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Lush coughs up after eight years of underpayment

Popular international cosmetics company Lush has back paid more than $4 million to more than 3100 Australian employees after it was revealed staff had not been paid properly for eight years. The Australian arm of the multinational company has identified and back paid 3130 current and former employees $4.4 million, which includes interest and superannuation,…

Popular international cosmetics company Lush has back paid more than $4 million to more than 3100 Australian employees after it was revealed staff had not been paid properly for eight years.

The Australian arm of the multinational company has identified and back paid 3130 current and former employees $4.4 million, which includes interest and superannuation, for underpayments between 2010 and 2018. The company has also entered into an enforceable undertaking with the Fair Work Ombudsman.

Lush Australasia Retail Pty Ltd and Lush Australasia Manufacturing Pty Ltd self-reported to the regulator in 2018 that it had underpaid employees at its Sydney factory and across stores in Victoria, NSW, Queensland, West Australia, South Australia, Tasmania, and the ACT.

In a statement from Fair Work Australia, the employees ranged in roles from production assistants, compounders, sales assistants, retail supervisors and managers.

“The contraventions were caused by Lush’s inadequate workplace relations systems and processes, including a lack of training for staff and managers, a manual payroll system, and the absence of a HR department in a rapidly growing business,” the statement read.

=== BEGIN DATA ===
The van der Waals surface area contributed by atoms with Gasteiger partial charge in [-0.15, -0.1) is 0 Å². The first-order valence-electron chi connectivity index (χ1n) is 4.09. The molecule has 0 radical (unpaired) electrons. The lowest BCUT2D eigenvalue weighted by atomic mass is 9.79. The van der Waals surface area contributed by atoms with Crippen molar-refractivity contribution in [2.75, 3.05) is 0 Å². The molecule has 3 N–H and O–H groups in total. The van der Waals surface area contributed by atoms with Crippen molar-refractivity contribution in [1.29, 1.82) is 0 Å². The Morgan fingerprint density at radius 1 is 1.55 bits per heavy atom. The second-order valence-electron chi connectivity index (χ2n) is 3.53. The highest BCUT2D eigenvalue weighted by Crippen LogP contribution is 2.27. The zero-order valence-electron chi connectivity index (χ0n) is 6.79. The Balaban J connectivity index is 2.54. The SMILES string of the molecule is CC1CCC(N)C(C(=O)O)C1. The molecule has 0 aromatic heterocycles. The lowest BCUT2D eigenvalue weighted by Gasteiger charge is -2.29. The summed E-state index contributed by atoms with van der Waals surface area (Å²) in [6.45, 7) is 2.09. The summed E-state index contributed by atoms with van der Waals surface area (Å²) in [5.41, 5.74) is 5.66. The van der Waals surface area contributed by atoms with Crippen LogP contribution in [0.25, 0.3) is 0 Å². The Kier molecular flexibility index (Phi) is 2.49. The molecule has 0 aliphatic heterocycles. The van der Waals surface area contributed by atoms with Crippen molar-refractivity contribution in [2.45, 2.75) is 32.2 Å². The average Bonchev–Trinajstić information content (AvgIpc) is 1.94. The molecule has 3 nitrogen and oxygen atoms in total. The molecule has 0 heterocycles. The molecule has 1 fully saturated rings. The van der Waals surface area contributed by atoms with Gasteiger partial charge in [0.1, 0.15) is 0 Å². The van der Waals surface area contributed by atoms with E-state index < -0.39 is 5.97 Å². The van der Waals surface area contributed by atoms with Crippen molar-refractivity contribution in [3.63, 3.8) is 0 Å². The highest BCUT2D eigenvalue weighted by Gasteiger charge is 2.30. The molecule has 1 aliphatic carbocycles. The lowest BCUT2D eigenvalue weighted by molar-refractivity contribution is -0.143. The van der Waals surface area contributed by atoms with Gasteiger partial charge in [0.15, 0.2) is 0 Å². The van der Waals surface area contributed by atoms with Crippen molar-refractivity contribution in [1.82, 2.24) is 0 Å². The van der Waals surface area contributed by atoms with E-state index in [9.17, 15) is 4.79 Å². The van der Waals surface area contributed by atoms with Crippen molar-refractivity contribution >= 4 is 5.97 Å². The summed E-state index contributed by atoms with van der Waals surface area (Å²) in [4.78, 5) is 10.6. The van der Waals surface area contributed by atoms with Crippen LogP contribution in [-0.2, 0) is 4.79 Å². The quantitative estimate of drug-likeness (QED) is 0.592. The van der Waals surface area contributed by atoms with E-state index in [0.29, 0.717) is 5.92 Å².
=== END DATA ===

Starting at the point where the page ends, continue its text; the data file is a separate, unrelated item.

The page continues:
“Lush failed to provide its employees with a range of entitlements they were owed … The company identified the underpayments during an internal audit.

“Underpaid entitlements included minimum wage rates, rates for weekend and shift work, overtime rates and allowances. Record-keeping laws were also breached.”

Fair Work Ombudsman Sandra Parker said Lush had entered into an enforceable undertaking after co-operating with the investigation and demonstrated a “strong commitment to rectify all underpayments”.

“Lush has committed to stringent measures to comply with the law and protect its workforce. This includes engaging, at its own cost, an expert auditing firm to audit its compliance with workplace laws over the next three years,” Ms Parker said.

“This serves as a warning to all employers that if you don’t prioritise workplace compliance, you will not only have to deal with the cost of paying back significant amounts to employees, but you face reputational damage and ongoing formal scrutiny by the FWO.”

Lush is required to display public and workplace notices detailing its workplace law breaches, commission workplace relations training for staff in HR, recruitment and payroll roles, review all contracts of employment issued to salaried employees, and set up a hotline to help employees for the next three years.

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